Thursday, 17 May 2012
Starring: Chishu Ryu, Setsuko Hara, Haruko Sugimura
By Alan Bacchus
For most of this film Noriko (Setsuko Hara) is a happy-go-lucky spark plug of energy with a perpetual smile on her face, but at 27 years old pressure from her father and her auntie to marry takes its toll, eventually stripping the woman of her pride and independence. This simple conundrum fuels this quiet domestic masterpiece from Japanese cinema-giant Yasujirô Ozu.
Professor Shukichi Somiya (Chishu Ryu) is a widower, left with only his unmarried 27-year-old daughter to take care of him. It’s an honourable duty, which Noriko accepts with considerable pride. But for Shukichi, Noriko needs to be married off to fulfill a life of her own and to appease the social expectations of the family. At first, Noriko, who wears a mask of infectious optimism, is impervious to her father's and auntie’s nudges. But it’s the pressure of her own friends, her peers in whom she can no longer confide, that eventually causes the intense pain and stress she can no longer bear.
It’s a remarkable emotional journey delicately executed with the kind of Japanese neorealist sensibilities that Ozu has made his career from (e.g., Tokyo Story, Floating Weeds, Late Summer). The qualities of his most renowned picture, Tokyo Story, notwithstanding, Late Spring connects deeper with its audience. The inter-generational conflict - traditional values versus progressive self-determination - feels as relevant today as in Noriko’s day.
Ozu never settles with base characterizations either. It would have been easy to portray the father as a stubborn autocrat unable to adapt to new social mores, and it would have been easy to portray Noriko as the bastion of feminist freedom. Instead, Ozu’s characters are built from the inside out and are more complex than any hip post-collegiate comedy of today - which is how a story like this would be packaged these days.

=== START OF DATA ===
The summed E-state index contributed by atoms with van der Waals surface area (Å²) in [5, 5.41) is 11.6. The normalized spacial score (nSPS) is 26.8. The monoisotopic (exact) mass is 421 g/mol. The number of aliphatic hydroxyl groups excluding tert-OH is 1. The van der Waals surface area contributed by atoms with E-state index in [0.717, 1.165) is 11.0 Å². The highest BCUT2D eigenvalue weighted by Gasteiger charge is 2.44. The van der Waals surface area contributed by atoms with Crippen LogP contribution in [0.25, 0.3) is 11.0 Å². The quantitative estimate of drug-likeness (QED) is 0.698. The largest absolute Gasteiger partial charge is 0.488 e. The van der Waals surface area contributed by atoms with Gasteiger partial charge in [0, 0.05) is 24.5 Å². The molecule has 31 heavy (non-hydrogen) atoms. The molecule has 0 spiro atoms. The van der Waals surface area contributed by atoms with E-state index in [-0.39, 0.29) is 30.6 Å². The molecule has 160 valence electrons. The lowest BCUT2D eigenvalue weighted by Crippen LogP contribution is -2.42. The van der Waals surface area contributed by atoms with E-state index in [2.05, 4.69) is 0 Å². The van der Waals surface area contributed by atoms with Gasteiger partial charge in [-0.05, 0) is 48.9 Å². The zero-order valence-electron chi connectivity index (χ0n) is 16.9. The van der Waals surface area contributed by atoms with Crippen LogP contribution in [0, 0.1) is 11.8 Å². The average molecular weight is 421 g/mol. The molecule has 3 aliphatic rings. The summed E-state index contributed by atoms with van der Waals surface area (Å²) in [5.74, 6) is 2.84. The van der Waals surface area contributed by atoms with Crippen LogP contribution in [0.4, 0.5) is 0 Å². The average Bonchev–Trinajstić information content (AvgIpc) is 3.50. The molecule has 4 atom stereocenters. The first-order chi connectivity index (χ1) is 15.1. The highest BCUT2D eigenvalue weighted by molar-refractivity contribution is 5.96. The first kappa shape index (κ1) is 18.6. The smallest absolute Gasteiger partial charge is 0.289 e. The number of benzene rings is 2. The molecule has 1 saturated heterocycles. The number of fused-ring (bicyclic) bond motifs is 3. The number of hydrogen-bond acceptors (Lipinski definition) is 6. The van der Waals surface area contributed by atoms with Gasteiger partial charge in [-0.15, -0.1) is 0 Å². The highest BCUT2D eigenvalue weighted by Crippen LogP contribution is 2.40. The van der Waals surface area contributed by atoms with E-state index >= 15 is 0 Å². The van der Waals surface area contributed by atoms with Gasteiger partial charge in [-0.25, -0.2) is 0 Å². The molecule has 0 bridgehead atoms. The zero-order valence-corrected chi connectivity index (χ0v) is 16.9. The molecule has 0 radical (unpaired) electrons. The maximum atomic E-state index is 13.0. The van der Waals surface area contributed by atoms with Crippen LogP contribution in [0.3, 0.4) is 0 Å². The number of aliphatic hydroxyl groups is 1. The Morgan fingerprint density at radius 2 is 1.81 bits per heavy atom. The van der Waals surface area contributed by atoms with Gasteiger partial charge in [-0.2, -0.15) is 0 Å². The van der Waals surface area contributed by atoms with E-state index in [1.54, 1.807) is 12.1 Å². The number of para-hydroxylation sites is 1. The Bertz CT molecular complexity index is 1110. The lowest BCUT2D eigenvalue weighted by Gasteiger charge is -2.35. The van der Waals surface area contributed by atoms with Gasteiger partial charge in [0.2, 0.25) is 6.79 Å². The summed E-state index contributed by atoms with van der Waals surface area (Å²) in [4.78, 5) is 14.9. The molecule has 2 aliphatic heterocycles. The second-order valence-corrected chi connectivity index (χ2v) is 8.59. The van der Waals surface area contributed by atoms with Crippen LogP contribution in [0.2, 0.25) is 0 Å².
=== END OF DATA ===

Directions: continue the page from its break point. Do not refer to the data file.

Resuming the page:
As usual, Ozu keeps his characters’ emotions in check for most of the film - buried deep behind the duty of family. Without words we can sense Noriko’s trembling and painful inner turmoil. Her devotion to her father is heartbreaking. Even when she's expressing deep sorrow her smile breaks through, making her pain that much more sad. The effect of Noriko's smile is much like the final smile in Chaplin’s City Lights.
Part and parcel to this delicate balance of emotions is Ozu's trademark visual style, which is in full force here. Immaculate compositions featuring low camera angles, static frames and 180-degree coverage slow down time allowing drama to ooze into our pores. Ozu’s distinct dialogue coverage, shot very close to the actors' eye line, has the effect of the characters looking into the audience’s eyes – a technique also used heavily by Jonathan Demme – which subliminally creates a strong connection between audience and character.
Recently many critics have been posting their top ten lists for this decade's Sight and Sound Best of Cinema list. Ozu might again find his Tokyo Story in the top ten, but the earlier film Late Spring is better. It's like a Japanese John Ford film with cinematic tenderness personified, impossible to forget and guaranteed to affect you emotionally.
Late Spring is available on Blu-ray from The Criterion Collection.